The Berkeley Board of Education is set to decide whether to ratchet up funding for an environmental analysis of the East Campus Field project Wednesday.
In April, the City Council agreed to share in the cost of an environmental impact report (EIR), which would serve as the framework for developing a sports field at the district-owned site bounded by Martin Luther King Way and Derby, Milvia and Carleton streets.
But because the Berkeley Unified School District (BUSD) owes the city for municipal services—an invoice that is partially disputed—the “share” will take the form of a trade-off. Accordingly, district staff is asking school board directors to appropriate funds for the entire EIR, estimated at $180,000 to $200,000.
Initially, the board agreed to expend no more than $100,000.
The project could involve the closure of Derby Street to make way for a regulation-sized baseball diamond, an undertaking that would require City Council approval. Berkeley High School’s baseball team does not have access to a standard baseball field within walking distance to campus; players practice at San Pablo Park, on Park Street between Russell and Ward streets.
Debate over how to best utilize East Campus Field, currently a vacant lot, has long divided school and neighborhood communities. Many students, particularly athletes eager for a quality playing field, support the closed-street plan, while residents fear closing Derby Street could have a negative impact on the surrounding neighborhood. A weekly farmers’ market is held on Derby Street.
If the EIR is approved, consultants would study the effects of both closing and leaving open Derby Street. District staff are recommending that LSA, a planning firm with offices on Fifth Street in Berkeley, conduct the review. A public scoping session would take place before the EIR drafting process begins.
In other news, at Wednesday’s regularly scheduled Board of Education meeting directors are scheduled to vote on a new model for the Alternative High School that would allow students to select from three pathways to complete graduation requirements, one a college track, one vocational-based and the third an independent study course. The school would be a classic “continuation” model in the sense that some students attend against their will. The estimated cost of the revamp is $139,000 for staff, paid for through fund redistribution, district staff says.
Also on Wednesday, the board will hear revisions to a renewed parcel tax that could go before Berkeley voters in November.
District staff are recommending a renewal of two parcel taxes, the Berkeley Schools Excellence Project (BSEP) and Measure B of 2004, measures that provide BUSD with about $19 million a year. They have been working with district committees, principals, administrators, unions and parent groups to draft the current revised proposal, which would maintain the existing tax rate but would earmark an extra 1 percent, or $230,000, to music and visual and performing arts. Funding for class size reduction would decrease by a corresponding amount.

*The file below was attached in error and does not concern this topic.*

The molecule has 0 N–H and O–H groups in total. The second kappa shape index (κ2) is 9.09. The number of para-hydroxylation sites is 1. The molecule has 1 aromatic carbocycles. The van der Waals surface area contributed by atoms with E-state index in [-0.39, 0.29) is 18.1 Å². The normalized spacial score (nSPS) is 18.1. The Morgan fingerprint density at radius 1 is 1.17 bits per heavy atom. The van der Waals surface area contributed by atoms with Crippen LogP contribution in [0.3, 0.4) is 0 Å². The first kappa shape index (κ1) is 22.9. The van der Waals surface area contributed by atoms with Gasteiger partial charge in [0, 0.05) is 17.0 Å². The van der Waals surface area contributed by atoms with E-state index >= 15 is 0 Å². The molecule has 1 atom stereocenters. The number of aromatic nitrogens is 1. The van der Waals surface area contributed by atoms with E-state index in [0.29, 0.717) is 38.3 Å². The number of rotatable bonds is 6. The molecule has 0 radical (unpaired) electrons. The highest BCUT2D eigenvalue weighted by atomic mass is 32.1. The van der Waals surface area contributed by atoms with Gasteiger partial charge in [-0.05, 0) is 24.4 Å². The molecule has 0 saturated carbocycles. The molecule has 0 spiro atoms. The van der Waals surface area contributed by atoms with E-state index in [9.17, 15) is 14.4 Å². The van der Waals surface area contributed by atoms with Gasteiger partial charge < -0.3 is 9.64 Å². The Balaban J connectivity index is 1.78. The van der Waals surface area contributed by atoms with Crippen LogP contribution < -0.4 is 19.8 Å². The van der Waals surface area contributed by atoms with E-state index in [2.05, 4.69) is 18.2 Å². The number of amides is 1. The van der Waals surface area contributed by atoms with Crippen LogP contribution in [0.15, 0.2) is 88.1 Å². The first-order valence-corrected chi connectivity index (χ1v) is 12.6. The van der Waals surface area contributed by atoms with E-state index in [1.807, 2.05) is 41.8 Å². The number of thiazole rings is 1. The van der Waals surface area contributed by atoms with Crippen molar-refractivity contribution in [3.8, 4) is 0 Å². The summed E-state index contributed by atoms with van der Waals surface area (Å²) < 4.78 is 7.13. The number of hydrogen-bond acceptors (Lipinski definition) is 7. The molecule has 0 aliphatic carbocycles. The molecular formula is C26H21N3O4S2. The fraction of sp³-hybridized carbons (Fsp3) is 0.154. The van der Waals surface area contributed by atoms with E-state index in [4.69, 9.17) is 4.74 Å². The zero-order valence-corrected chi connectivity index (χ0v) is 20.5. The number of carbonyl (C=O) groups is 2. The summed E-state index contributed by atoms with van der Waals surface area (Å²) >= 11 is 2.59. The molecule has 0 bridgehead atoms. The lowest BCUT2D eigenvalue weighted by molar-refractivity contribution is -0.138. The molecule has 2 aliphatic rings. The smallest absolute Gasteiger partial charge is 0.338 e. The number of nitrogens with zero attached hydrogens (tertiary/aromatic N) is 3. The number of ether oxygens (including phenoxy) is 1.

“Given the hot competition for this money, it’s a good thing,” said Bob Kridle, outgoing chair of the BSEP Music Committee. “It’s a pretty small addition, but it’s something.”
Average class sizes would be 20 in kindergarten through the third grade, 26 in grades four and five and 28 in secondary schools, excluding PE classes. Reduced funding for class sizes was faciliated by recalculating support for special education class sizes, Lawrence said in a correspondence to the board.
Directors are scheduled to vote on the measure May 24.
Also Wednesday, the board will take a position on Proposition 82, the Preschool for All Initiative, slated to go before California voters this June. The proposition would earmark $2.4 billion a year to provide high quality preschool education for all the state’s 4-year-olds. It is estimated that about 35 percent of California children do not attend preschool.
Under Proposition 82, teachers would be required to hold bachelor’s degrees, and teaching standards would be implemented to ensure accountability. County offices of education would administer the programs locally.
The initiative has earned the support of Los Angeles Mayor Antonio Villaraigosa, San Francisco Mayor Gavin Newsom, State Superintendent Jack O’Connell, the California Teachers Association, Assemblymember Wilma Chan, Alameda County Office of Education Superintendent Sheila Jordan, the Berkeley City Council and many others.
It has also garnered a fair amount of criticism, particularly from private and nonprofit preschool administrators who fear the program could adversely affect non-public early childhood education institutions. UC Berkeley researchers released a report today that shows one in five directors saying his or her preschool would close if a public school opened a free program nearby. More than half the directors studied disagree with the measure, compared with 35 percent who favor it.
The Berkeley Board of Education meets 7:30 p.m. Wednesday, at 2134 Martin Luther King Jr. Way. For more information, call 644-6206.